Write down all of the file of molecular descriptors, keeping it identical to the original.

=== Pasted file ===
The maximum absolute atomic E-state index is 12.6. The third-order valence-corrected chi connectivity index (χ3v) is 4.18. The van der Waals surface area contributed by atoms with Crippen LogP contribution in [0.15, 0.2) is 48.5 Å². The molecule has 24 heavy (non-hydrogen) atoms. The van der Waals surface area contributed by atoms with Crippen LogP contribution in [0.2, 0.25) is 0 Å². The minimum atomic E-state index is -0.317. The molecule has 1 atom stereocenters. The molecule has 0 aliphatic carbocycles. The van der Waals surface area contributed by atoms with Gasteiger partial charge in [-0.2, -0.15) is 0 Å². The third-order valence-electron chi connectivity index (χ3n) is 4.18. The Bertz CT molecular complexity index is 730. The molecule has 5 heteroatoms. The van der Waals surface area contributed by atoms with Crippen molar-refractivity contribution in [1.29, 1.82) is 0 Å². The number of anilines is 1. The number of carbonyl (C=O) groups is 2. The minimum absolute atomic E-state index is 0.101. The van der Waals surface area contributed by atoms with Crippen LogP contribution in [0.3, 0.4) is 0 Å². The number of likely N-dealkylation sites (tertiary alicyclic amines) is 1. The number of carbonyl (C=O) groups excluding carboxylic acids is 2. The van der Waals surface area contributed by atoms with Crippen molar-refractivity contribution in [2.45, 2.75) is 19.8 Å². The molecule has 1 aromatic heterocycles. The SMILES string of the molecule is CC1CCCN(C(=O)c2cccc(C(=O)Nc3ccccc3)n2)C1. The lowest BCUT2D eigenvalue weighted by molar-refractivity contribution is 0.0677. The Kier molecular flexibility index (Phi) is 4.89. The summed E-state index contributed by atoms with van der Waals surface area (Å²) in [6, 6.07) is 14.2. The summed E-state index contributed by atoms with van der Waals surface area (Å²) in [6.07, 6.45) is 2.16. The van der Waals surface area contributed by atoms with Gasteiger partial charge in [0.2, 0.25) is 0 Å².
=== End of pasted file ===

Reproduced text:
The maximum absolute atomic E-state index is 12.6. The third-order valence-corrected chi connectivity index (χ3v) is 4.18. The van der Waals surface area contributed by atoms with Crippen LogP contribution in [0.15, 0.2) is 48.5 Å². The molecule has 24 heavy (non-hydrogen) atoms. The van der Waals surface area contributed by atoms with Crippen LogP contribution in [0.2, 0.25) is 0 Å². The minimum atomic E-state index is -0.317. The molecule has 1 atom stereocenters. The molecule has 0 aliphatic carbocycles. The van der Waals surface area contributed by atoms with Gasteiger partial charge in [-0.2, -0.15) is 0 Å². The third-order valence-electron chi connectivity index (χ3n) is 4.18. The Bertz CT molecular complexity index is 730. The molecule has 5 heteroatoms. The van der Waals surface area contributed by atoms with Crippen molar-refractivity contribution in [1.29, 1.82) is 0 Å². The number of anilines is 1. The number of carbonyl (C=O) groups is 2. The minimum absolute atomic E-state index is 0.101. The van der Waals surface area contributed by atoms with Crippen LogP contribution in [0.3, 0.4) is 0 Å². The number of likely N-dealkylation sites (tertiary alicyclic amines) is 1. The number of carbonyl (C=O) groups excluding carboxylic acids is 2. The van der Waals surface area contributed by atoms with Crippen molar-refractivity contribution in [2.45, 2.75) is 19.8 Å². The molecule has 1 aromatic heterocycles. The SMILES string of the molecule is CC1CCCN(C(=O)c2cccc(C(=O)Nc3ccccc3)n2)C1. The lowest BCUT2D eigenvalue weighted by molar-refractivity contribution is 0.0677. The Kier molecular flexibility index (Phi) is 4.89. The summed E-state index contributed by atoms with van der Waals surface area (Å²) in [6, 6.07) is 14.2. The summed E-state index contributed by atoms with van der Waals surface area (Å²) in [6.07, 6.45) is 2.16. The van der Waals surface area contributed by atoms with Gasteiger partial charge in [0.2, 0.25) is 0 Å².